“Obviously, anyone with diabetes who’s had these injections knows that isn’t true,” Bell says. “They see a hell of a rise in blood sugars for this, from 5 to 7 days.”
The blood sugar spikes can strike those with diabetes and those without it alike, but it makes co-managing diabetes and conditions requiring steroids tricky, at best. This is sometimes referred to as “steroid-induced diabetes,” a short-term form of type 2 diabetes that disappears soon after the conclusion of steroid use.
Basically, the steroids spike glucose levels by making the liver more resistant to insulin — i.e.,
“Insulin just doesn’t work the way it normally does” when steroids are at play, Scheiner says.
Often, a steroid will cause a huge jump in BG levels that then recovers to normal well before the next dose. These jumps vary depending on the person, the type of steroid, the dose, and the frequency. And the most common finding: These BG spikes are not consistent throughout the day.
Bottom line: Your BG jump may vary.
It takes a lot of insulin to knock down steroid highs. Some people with diabetes may need to take 3, 4, 5, or even 10 times the amount of insulin they’re used to taking in a day. That can be frightening.
There is also the question of using testosterone-boosting anabolic steroids as a way to kickstart muscle development, and how that plays into diabetes.
That topic has grabbed headlines over the years, especially after a 2016 study out of Denmark delved into how anabolic steroids impact insulin resistance and diabetes overall. Led by Dr. Jon Rasmussen at Herlev University Hospital in Copenhagen, a team of researchers looked at the effects of anabolic steroid use on abdominal fat and insulin sensitivity in 100 men, ages 50 or younger, 70 of whom were long-time abusers of these steroids and 30 who were newer to the drug.
Clinical trial verdict: They found no direct proof that anabolic steroids lead to diabetes diagnosis, but they did find that all the study participants, whether long-time anabolic steroids users or not, had markedly low levels of insulin sensitivity (i.e. high insulin resistance).
This implies that while anabolic steroids cause a host of health issues all of their own, they also prompt the same sort of jump in insulin resistance as the other types of steroids — making them an especially poor choice for anyone with diabetes.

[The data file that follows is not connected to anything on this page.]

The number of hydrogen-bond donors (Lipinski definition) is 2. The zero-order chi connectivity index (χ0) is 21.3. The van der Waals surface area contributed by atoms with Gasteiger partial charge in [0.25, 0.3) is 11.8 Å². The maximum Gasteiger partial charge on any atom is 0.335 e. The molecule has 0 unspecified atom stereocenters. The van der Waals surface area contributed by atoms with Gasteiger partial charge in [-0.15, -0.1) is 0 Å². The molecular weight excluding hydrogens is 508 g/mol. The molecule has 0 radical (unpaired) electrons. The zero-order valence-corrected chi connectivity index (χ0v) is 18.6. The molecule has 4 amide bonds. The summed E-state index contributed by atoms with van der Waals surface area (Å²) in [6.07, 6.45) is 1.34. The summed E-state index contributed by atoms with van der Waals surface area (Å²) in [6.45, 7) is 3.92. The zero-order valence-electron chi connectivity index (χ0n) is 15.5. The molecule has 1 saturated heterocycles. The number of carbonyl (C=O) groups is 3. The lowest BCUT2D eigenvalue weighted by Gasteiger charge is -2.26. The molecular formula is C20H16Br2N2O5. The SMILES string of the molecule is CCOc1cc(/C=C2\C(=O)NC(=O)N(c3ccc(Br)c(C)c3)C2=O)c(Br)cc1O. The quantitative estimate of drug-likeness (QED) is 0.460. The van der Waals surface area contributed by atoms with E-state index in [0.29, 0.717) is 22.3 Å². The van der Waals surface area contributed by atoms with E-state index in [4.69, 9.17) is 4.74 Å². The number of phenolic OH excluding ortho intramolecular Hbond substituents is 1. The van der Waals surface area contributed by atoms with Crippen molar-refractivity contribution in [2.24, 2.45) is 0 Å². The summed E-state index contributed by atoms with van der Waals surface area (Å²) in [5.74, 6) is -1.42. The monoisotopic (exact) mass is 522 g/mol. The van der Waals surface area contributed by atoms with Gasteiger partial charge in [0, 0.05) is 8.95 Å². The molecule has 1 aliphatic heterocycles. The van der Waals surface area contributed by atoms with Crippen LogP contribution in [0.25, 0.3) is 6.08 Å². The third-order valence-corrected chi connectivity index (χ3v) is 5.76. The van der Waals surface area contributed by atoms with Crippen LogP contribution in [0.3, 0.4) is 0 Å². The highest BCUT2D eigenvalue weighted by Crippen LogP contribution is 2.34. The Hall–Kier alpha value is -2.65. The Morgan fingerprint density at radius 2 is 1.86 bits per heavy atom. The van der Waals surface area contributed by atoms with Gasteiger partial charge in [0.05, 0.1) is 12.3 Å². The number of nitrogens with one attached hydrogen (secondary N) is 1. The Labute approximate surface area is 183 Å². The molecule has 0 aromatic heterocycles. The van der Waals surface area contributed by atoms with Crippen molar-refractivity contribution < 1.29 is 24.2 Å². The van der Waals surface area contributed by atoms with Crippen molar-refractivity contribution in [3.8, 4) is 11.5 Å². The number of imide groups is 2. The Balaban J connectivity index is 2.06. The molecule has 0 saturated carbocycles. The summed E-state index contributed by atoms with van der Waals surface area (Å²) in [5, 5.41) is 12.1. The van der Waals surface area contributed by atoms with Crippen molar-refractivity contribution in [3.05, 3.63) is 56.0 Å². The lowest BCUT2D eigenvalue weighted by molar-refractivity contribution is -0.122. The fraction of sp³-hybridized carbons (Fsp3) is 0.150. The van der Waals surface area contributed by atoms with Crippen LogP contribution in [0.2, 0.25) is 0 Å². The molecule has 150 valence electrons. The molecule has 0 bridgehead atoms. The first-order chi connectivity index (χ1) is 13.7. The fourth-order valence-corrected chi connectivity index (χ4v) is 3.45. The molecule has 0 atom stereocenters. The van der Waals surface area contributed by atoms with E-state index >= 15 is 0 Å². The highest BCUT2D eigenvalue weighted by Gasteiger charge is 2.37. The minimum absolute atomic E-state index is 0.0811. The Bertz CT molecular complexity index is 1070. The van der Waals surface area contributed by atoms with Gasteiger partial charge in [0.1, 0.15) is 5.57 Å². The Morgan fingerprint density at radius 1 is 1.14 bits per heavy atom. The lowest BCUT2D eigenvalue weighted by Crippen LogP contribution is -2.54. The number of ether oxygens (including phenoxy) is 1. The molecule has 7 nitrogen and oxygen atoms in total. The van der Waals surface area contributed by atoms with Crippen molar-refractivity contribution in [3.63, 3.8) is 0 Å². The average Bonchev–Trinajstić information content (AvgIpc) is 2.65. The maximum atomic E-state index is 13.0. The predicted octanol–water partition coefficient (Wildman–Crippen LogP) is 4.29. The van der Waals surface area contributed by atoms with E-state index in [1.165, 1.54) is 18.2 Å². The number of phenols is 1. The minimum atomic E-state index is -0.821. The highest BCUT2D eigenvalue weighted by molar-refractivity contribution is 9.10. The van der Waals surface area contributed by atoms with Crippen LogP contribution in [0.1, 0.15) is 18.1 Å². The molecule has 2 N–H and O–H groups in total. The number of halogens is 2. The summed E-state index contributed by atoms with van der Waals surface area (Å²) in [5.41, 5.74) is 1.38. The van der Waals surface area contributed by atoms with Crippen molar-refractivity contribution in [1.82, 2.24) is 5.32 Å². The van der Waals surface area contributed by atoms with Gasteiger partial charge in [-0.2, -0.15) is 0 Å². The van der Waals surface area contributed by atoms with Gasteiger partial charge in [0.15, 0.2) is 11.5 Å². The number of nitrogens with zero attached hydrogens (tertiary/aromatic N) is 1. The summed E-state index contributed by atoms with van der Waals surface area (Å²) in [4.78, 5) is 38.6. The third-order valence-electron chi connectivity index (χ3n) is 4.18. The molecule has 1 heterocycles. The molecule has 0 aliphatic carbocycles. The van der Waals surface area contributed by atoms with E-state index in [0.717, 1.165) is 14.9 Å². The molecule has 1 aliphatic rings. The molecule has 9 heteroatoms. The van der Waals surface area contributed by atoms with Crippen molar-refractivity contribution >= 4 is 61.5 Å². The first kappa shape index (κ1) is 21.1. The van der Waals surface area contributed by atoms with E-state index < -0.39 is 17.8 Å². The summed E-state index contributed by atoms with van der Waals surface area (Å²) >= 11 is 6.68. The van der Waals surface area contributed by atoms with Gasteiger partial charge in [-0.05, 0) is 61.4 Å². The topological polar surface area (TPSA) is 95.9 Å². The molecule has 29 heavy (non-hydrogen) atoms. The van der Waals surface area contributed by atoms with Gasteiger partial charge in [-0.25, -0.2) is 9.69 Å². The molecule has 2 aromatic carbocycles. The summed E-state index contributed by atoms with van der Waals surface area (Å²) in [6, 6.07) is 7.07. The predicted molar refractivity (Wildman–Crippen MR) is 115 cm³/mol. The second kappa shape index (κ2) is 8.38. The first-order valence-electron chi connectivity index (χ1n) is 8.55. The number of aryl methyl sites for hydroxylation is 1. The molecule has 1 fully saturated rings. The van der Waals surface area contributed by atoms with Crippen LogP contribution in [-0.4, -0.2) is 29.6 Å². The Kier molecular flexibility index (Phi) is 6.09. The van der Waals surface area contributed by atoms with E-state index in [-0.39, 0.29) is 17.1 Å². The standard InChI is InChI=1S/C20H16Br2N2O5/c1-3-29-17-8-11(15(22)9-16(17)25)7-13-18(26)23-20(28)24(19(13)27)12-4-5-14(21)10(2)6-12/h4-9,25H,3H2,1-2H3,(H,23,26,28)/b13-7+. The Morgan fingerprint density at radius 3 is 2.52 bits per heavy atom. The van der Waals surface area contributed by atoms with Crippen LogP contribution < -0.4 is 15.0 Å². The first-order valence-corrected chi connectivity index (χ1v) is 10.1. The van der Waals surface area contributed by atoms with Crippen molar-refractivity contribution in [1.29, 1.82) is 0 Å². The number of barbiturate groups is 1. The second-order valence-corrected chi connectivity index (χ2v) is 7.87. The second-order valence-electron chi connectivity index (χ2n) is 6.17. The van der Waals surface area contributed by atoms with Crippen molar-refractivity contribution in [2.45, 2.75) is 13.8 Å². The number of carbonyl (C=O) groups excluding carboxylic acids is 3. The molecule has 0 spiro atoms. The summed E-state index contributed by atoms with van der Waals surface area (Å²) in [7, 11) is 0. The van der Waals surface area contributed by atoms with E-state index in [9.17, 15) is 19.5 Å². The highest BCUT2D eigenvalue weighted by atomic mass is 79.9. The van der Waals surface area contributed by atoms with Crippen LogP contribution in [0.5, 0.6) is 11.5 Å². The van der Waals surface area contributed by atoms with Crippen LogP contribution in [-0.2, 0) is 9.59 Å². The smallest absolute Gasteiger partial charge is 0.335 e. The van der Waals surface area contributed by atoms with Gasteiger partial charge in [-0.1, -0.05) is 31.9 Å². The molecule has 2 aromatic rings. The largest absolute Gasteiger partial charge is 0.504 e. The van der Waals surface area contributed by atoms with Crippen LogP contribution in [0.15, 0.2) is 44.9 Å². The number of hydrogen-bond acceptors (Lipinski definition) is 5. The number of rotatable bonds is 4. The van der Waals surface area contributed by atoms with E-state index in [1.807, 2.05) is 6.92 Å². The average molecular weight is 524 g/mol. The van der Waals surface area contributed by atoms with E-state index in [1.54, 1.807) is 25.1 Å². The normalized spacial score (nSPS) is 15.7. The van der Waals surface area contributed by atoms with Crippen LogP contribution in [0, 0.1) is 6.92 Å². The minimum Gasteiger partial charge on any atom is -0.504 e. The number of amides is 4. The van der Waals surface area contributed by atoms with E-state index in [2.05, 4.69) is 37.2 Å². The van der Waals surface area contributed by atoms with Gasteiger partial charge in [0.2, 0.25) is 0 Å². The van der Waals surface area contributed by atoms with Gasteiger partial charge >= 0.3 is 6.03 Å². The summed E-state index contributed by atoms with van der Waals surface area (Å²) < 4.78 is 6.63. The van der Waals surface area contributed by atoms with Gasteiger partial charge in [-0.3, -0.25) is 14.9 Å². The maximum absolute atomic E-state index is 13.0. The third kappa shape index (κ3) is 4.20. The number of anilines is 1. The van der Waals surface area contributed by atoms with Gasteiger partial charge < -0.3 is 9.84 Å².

Both Scheiner and Bell say they find it surprising how few PWDs actually know about these steroid effects on glucose levels and how many healthcare professionals don’t explain the likely effects to someone with diabetes before giving a steroid injection or prescription.
The advice that PWDs who might be taking steroids should be getting is pretty clear, per this Medical News Today report:
- Check blood glucose levels more often than usual. Experts recommend doing this
four or more timesa day.
- Work with your doctor to increase the dosage of insulin or oral D-medication, depending on blood sugar levels and other health considerations.
- Monitor urine or blood ketones to be sure BG levels aren’t approaching dangerously high.
- See a doctor immediately if BG levels do rise too high while taking steroids, and increased insulin or oral medication doses do not bring the levels down.
- As a person gradually reduces their dosage of steroids, they should also reduce the equivalent dosage of insulin or oral medication until it returns to the original dosage. It is important never to stop taking steroids suddenly, as this may cause severe illness.
- Carry glucose tablets, juice, or candy at all times, in case blood sugar levels drop suddenly from the additional D-medication being taken.
In addition to that textbook advice, Scheiner adds some practical tips:
- Wait at least 4 to 6 hours to adjust any insulin doses, since the steroid effect often isn’t immediate.
- Start with a basal rate increase of 50 percent, whether that be with a temporary basal rate program on your insulin pump or a larger dose of long-acting insulin by pen or vial.
- Next, take a “play it by ear” approach based on the individual BG response.
- The biggest glucose spikes typically appear and peak on days 2 or 3, though sometimes that can happen on day 4. These are often the days requiring the biggest basal rate increases for most patients.